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CIC Talks Careers: National Indigenous History Month
Join us on Wednesday, June 23, 2021, at noon for CIC Talks Careers: National Indigenous History Month Edition to connect with inspiring Indigenous chemical sciences and chemical engineering professionals. This free employment workshop allows participants to receive valuable career advice from skillful professionals who are committed to helping the next generation of leaders achieve all their career goals – particularly Indigenous community members and any other individuals who require further support to further develop their careers within the STEM fields both in Canada and abroad.

This CIC Talks Careers workshop is sponsored by PromoChrom Technologies & The First Nations University of Canada.

Jun 23, 2021 12:00 PM in Eastern Time (US and Canada)

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Speakers

Michael Charles
PhD Candidate, Chemical Engineering @The Ohio State University
Michael Charles is Diné, a citizen of the Navajo Nation in the Southwest United States and a current Chemical Engineering Ph.D. at The Ohio State University. Currently, he is a National Science Foundation Graduate Research Fellow focusing on sustainable process design and exploring how the inclusion of ecology can expand the boundaries of traditional engineering. Michael has also worked at the UN Climate Negotiations the past 3 years focusing on indigenous issues and working with the International Indigenous Peoples’ Forum on Climate Change. Recently, he led the first US indigenous youth delegation to these negotiations in Madrid, Spain with youth-led organization SustainUS. Although his interests and advocacy transcend many disciplines and labels, most of his work is focused in increasing indigenous representation in climate activism, politics, and higher education in the pursuit of justice and collective liberation.
Dominique Pablito
Ph.D. Candidate, Molecular Biology, Cell biology and Biochemistry @Brown University
Dominique is a part the Zuni, Navajo, and Comanche tribes. She grew up on the Cherokee, Zuni, and Navajo reservations. She speaks Zuni, Navajo, English, and French. Dominique started college at the age of 15 and graduated from the University of Utah with a Bachelor of Science in Chemistry. During her undergrad, she completed two research internships at Harvard University. She is currently a Ph.D. student at Brown University in the Molecular Biology, Cell Biology, and Biochemistry Department. Her goals are to open research labs on Native American reservations to increase STEM exposure among indigenous youth. She also aspires to obtain a medical degree after her Ph.D. so that she can serve indigenous communities in rural areas.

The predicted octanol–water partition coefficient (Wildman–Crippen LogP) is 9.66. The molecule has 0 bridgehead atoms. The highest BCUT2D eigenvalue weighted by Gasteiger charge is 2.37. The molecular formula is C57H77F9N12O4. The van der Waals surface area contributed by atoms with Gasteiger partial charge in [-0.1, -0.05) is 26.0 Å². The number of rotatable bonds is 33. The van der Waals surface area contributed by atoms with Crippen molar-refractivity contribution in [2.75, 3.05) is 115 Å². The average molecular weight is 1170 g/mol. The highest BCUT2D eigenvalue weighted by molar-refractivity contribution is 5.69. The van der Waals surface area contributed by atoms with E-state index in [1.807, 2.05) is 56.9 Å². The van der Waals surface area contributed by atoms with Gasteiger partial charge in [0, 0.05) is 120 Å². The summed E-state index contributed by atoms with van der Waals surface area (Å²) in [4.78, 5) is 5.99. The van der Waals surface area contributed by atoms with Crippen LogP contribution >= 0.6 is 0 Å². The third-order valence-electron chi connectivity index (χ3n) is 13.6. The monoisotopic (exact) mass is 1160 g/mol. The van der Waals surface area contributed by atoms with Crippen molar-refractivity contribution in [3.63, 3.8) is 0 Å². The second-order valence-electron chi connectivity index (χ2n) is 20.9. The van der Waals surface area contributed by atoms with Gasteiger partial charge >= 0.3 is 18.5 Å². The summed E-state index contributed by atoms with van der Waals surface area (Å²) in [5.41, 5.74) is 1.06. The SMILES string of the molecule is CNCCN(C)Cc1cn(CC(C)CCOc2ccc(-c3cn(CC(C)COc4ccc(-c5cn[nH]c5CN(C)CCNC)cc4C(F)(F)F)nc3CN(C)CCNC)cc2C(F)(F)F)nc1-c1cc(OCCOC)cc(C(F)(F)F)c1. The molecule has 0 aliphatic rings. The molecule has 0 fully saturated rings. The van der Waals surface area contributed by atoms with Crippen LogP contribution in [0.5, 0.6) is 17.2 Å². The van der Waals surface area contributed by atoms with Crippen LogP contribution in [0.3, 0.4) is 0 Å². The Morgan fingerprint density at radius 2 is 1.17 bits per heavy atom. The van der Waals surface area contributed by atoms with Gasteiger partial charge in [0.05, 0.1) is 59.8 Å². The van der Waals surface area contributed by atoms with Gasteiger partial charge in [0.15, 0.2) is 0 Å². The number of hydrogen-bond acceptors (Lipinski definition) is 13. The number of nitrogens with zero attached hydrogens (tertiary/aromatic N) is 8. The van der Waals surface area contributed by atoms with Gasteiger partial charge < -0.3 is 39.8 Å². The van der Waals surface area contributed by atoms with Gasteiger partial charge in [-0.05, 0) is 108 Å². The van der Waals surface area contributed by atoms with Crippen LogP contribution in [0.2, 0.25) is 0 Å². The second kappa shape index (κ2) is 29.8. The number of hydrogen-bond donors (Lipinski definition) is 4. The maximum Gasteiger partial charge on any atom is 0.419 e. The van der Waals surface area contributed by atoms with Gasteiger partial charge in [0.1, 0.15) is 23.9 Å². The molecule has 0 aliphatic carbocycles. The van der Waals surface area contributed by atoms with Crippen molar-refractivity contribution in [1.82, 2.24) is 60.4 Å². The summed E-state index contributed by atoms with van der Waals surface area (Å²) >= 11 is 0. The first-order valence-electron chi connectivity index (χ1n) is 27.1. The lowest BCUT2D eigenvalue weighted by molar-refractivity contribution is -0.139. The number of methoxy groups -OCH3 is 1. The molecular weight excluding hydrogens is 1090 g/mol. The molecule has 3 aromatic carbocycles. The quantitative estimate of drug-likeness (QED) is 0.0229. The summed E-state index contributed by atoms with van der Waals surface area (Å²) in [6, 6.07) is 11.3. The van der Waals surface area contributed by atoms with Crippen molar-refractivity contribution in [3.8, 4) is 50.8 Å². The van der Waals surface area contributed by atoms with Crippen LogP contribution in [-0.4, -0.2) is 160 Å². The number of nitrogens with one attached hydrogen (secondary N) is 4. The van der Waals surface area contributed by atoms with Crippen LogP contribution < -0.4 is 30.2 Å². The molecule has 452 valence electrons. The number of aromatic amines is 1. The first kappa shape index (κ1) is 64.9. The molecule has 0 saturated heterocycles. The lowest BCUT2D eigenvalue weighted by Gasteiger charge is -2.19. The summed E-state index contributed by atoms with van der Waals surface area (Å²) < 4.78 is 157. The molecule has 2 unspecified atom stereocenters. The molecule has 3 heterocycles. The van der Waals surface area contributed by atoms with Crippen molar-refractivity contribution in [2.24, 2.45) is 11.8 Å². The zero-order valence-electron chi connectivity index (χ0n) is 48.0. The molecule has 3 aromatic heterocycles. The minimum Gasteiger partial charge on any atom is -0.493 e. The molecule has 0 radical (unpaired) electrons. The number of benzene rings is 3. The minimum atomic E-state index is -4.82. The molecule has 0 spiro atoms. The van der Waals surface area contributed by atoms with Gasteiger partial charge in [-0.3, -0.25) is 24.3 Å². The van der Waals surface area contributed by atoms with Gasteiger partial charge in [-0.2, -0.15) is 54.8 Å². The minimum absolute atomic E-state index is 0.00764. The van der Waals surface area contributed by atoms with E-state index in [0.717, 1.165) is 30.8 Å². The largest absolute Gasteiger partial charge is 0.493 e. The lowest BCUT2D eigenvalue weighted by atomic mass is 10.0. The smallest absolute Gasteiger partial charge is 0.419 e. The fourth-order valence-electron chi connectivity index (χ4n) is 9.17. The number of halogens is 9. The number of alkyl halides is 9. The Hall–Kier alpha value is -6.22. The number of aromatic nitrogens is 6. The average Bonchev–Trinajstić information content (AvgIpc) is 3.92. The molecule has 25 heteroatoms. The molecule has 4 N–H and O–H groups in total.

Siobhan Dooley
Control and Automation Engineer, Mining and Metals @Hatch
Siobhan Dooley is a Controls & Automation Engineer, working with Hatch since graduating from Queen’s University with a Chemical Engineering degree in 2012. She is a member of St. Theresa Point First Nation, an Anishininew reserve in the Treaty 5 region in Northern Manitoba, and grew up in the Treaty 3 region in Sioux Lookout, ON. Since beginning with Hatch in 2012, she has worked on various projects at mining surface facilities such as mills and smelters in Sudbury, ON. She moved to St. John’s, NL at the end of 2016 to join the Voisey’s Bay Mine Expansion project and has been leading the Underground Automation team on site in Northern Labrador since October 2018.